Tag Archives: Opinion Piece

Process Myths, Busted

This article was published by me on LinkedIn earlier.

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Disclaimer:- All of what is written here is my own opinion. ‘nuf said.

Raise your hands if you have heard / said these lines before:-

  • “This is not our job, this is the job of documentation team”
  • “I’ve many important things to do and deliver, I don’t have time for process”
  • “Process, what is this? We are doing fine here without it, we don’t need process here”.

This term ought to take the cake for oft abused / misused one apart from “housewife” (that is the MOST abused term on this planet IMHO. I think they deserve a LOT more respect than they get, but i digress).

I also think that knowledge of process is an evolutionary primitive to move up the corporate ladder because nothing provides a better view of the corporate than process.

This post is an attempt to explain the term from my perspective. Suggestions, remarks, feedback are welcome.

MYTH #1 — Process means documentation

Process is a way of doing things.

That’s it.

That’s what process is — A way of doing things. Say this again, and again and again, till your mind hurts and you cannot think further.

If you are following some steps to achieve an aim and if you are following a path (Ok, any path, your path, my path, some path) you are following a process (whether you like it or not). If you dream of reams of documentation in your sleep with reference to process, then I am sorry because it was never meant to be thought of in such a way.

Let’s pick some very common processes:-

  1. The process of going from one place to another
  2. The process of translating requirements into working software
  3. The process of capturing requirements from client;
  4. The process of eating / sleeping / buying things / selling things ….. you get the drift.

Just because it has not been documented, doesn’t make it a non-process.

MYTH #2 — It’s not process if it ain’t best practice

Now, this actually hurts. Best practices have a way of hurting like no one else. We have gotten results — good results, with satisfied customers — with less-than-best-practices. Also, has anyone seen a definition of it, lately?

Practically, if it works for your team, helps you repeat the success again and again, then I guess it is a best practice, for your team.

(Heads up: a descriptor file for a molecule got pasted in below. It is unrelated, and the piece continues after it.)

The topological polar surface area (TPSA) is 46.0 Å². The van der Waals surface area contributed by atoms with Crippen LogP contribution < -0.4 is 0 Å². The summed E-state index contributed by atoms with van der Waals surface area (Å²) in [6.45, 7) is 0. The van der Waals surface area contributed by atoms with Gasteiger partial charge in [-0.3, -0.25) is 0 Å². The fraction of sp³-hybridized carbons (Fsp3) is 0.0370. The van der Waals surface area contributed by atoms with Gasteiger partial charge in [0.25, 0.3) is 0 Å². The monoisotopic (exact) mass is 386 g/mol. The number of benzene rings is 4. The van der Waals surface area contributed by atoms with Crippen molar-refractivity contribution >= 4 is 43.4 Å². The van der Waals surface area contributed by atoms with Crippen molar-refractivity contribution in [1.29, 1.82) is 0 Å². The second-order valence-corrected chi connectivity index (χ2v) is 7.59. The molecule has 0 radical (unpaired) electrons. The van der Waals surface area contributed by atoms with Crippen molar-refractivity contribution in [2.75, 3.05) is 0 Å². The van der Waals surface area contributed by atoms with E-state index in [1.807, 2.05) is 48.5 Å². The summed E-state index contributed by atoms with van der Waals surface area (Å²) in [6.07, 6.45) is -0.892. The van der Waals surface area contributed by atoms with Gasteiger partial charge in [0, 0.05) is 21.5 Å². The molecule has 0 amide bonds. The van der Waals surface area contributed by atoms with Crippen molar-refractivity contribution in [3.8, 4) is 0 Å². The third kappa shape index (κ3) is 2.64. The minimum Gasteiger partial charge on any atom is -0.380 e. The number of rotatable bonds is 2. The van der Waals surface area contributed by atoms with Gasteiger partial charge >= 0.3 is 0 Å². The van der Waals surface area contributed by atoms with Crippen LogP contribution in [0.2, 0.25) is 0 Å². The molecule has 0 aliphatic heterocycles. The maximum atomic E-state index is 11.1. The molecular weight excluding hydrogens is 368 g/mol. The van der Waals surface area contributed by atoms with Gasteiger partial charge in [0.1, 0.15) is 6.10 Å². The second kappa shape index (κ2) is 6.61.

Ok, if you insist, call it a better practice. But please, don’t call it the best, because it depends on a lot of things (# of people required to execute it, can it scale up/down, efforts required to implement it, clear ROI, etc.).

MYTH #3 — If it works for company A, it will work for company B

Nothing can be farther from the truth.

The line, when corrected, would include “may” instead of “will”.

A successful process implementation answers the following questions:-

  1. Does it account for the existing capabilities of the team (in other words, can the existing team do it, with their current skill set)?
  2. Does it provide a way to not only repeat the success, but also to record the failures?
  3. Does it take the number of people into account (in other words, process that requires 200 may not work for 20 member team, and vice-versa)?

Successful processes depend a lot on the balance between other 2 factors — people and technology (and here i was thinking that it is just for feel-good factor and CYA, meh). Which means you will not be successful if:-

  1. Technology and process is appropriate but people with required skills are not put to implement the process;
  2. Technology and people are appropriate but the process is outdated (e.g., no review mechanism, no record keeping even though technology implemented supports it, etc.);
  3. Process and people match but no technology in place to help them (e.g., a very complicated, industry-recommended and proven process to handle incidents without tools to identify them in the first place, no-IDS, anyone?);

Please let me know if these myths exist or it is just a figment of my imagination. Any feedback is welcome.

{ctrl+z} My Interview :: Here’s what I should have said

So, after a long time, i finally broke my jinx of not updating my blog! I hope to keep updating it more often now.